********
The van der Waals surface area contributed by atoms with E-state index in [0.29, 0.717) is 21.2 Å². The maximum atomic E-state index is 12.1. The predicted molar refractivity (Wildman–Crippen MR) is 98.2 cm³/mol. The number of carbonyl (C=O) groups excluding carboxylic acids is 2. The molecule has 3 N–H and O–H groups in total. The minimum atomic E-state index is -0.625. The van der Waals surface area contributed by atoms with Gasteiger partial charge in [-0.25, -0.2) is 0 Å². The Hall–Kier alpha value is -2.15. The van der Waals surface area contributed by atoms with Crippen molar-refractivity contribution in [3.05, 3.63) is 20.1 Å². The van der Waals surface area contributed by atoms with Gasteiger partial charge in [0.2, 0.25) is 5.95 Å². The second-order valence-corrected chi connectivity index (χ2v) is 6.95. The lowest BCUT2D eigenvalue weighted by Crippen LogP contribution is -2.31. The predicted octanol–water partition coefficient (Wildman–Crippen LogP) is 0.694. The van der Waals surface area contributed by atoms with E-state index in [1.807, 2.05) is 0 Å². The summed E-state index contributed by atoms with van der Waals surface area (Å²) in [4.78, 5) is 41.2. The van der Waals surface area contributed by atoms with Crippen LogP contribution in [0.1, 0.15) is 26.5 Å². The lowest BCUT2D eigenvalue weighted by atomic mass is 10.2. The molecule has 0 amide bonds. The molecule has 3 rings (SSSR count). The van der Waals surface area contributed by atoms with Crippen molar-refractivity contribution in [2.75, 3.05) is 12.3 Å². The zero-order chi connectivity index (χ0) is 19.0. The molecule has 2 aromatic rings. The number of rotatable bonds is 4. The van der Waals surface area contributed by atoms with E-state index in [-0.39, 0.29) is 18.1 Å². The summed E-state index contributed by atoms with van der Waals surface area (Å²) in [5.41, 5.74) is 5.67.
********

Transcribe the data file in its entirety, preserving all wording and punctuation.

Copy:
The van der Waals surface area contributed by atoms with E-state index in [0.29, 0.717) is 21.2 Å². The maximum atomic E-state index is 12.1. The predicted molar refractivity (Wildman–Crippen MR) is 98.2 cm³/mol. The number of carbonyl (C=O) groups excluding carboxylic acids is 2. The molecule has 3 N–H and O–H groups in total. The minimum atomic E-state index is -0.625. The van der Waals surface area contributed by atoms with Gasteiger partial charge in [-0.25, -0.2) is 0 Å². The Hall–Kier alpha value is -2.15. The van der Waals surface area contributed by atoms with Crippen molar-refractivity contribution in [3.05, 3.63) is 20.1 Å². The van der Waals surface area contributed by atoms with Gasteiger partial charge in [0.2, 0.25) is 5.95 Å². The second-order valence-corrected chi connectivity index (χ2v) is 6.95. The lowest BCUT2D eigenvalue weighted by Crippen LogP contribution is -2.31. The predicted octanol–water partition coefficient (Wildman–Crippen LogP) is 0.694. The van der Waals surface area contributed by atoms with E-state index in [1.807, 2.05) is 0 Å². The summed E-state index contributed by atoms with van der Waals surface area (Å²) in [4.78, 5) is 41.2. The van der Waals surface area contributed by atoms with Crippen LogP contribution in [0.1, 0.15) is 26.5 Å². The lowest BCUT2D eigenvalue weighted by atomic mass is 10.2. The molecule has 0 amide bonds. The molecule has 3 rings (SSSR count). The van der Waals surface area contributed by atoms with Crippen molar-refractivity contribution in [2.75, 3.05) is 12.3 Å². The zero-order chi connectivity index (χ0) is 19.0. The molecule has 2 aromatic rings. The number of rotatable bonds is 4. The van der Waals surface area contributed by atoms with E-state index in [-0.39, 0.29) is 18.1 Å². The summed E-state index contributed by atoms with van der Waals surface area (Å²) in [5.41, 5.74) is 5.67.